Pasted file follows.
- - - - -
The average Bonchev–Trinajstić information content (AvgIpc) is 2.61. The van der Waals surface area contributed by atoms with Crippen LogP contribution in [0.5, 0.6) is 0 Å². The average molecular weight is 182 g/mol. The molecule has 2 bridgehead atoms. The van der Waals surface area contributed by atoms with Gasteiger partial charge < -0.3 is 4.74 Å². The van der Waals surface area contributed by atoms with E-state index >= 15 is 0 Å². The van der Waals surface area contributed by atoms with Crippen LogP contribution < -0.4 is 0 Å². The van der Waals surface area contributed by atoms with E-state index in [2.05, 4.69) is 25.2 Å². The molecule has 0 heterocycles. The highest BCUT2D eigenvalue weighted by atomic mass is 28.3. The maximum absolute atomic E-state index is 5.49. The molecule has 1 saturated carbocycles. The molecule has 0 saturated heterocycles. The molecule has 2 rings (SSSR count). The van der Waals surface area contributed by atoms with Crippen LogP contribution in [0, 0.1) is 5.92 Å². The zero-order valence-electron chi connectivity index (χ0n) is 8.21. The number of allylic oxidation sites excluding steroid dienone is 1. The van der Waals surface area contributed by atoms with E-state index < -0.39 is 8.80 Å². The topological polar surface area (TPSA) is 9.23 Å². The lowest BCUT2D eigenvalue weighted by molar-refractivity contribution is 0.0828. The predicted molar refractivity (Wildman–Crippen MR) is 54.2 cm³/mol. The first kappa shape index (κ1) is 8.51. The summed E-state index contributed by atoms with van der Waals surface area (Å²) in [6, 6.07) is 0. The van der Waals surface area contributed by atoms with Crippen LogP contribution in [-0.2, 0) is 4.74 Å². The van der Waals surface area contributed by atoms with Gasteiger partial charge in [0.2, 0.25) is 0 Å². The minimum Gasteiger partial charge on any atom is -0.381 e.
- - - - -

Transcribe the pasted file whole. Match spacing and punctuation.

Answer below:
The average Bonchev–Trinajstić information content (AvgIpc) is 2.61. The van der Waals surface area contributed by atoms with Crippen LogP contribution in [0.5, 0.6) is 0 Å². The average molecular weight is 182 g/mol. The molecule has 2 bridgehead atoms. The van der Waals surface area contributed by atoms with Gasteiger partial charge < -0.3 is 4.74 Å². The van der Waals surface area contributed by atoms with E-state index >= 15 is 0 Å². The van der Waals surface area contributed by atoms with Crippen LogP contribution < -0.4 is 0 Å². The van der Waals surface area contributed by atoms with E-state index in [2.05, 4.69) is 25.2 Å². The molecule has 0 heterocycles. The highest BCUT2D eigenvalue weighted by atomic mass is 28.3. The maximum absolute atomic E-state index is 5.49. The molecule has 1 saturated carbocycles. The molecule has 0 saturated heterocycles. The molecule has 2 rings (SSSR count). The van der Waals surface area contributed by atoms with Crippen LogP contribution in [0, 0.1) is 5.92 Å². The zero-order valence-electron chi connectivity index (χ0n) is 8.21. The number of allylic oxidation sites excluding steroid dienone is 1. The van der Waals surface area contributed by atoms with E-state index < -0.39 is 8.80 Å². The topological polar surface area (TPSA) is 9.23 Å². The lowest BCUT2D eigenvalue weighted by molar-refractivity contribution is 0.0828. The predicted molar refractivity (Wildman–Crippen MR) is 54.2 cm³/mol. The first kappa shape index (κ1) is 8.51. The summed E-state index contributed by atoms with van der Waals surface area (Å²) in [6, 6.07) is 0. The van der Waals surface area contributed by atoms with Crippen LogP contribution in [-0.2, 0) is 4.74 Å². The van der Waals surface area contributed by atoms with Gasteiger partial charge in [0.2, 0.25) is 0 Å². The minimum Gasteiger partial charge on any atom is -0.381 e.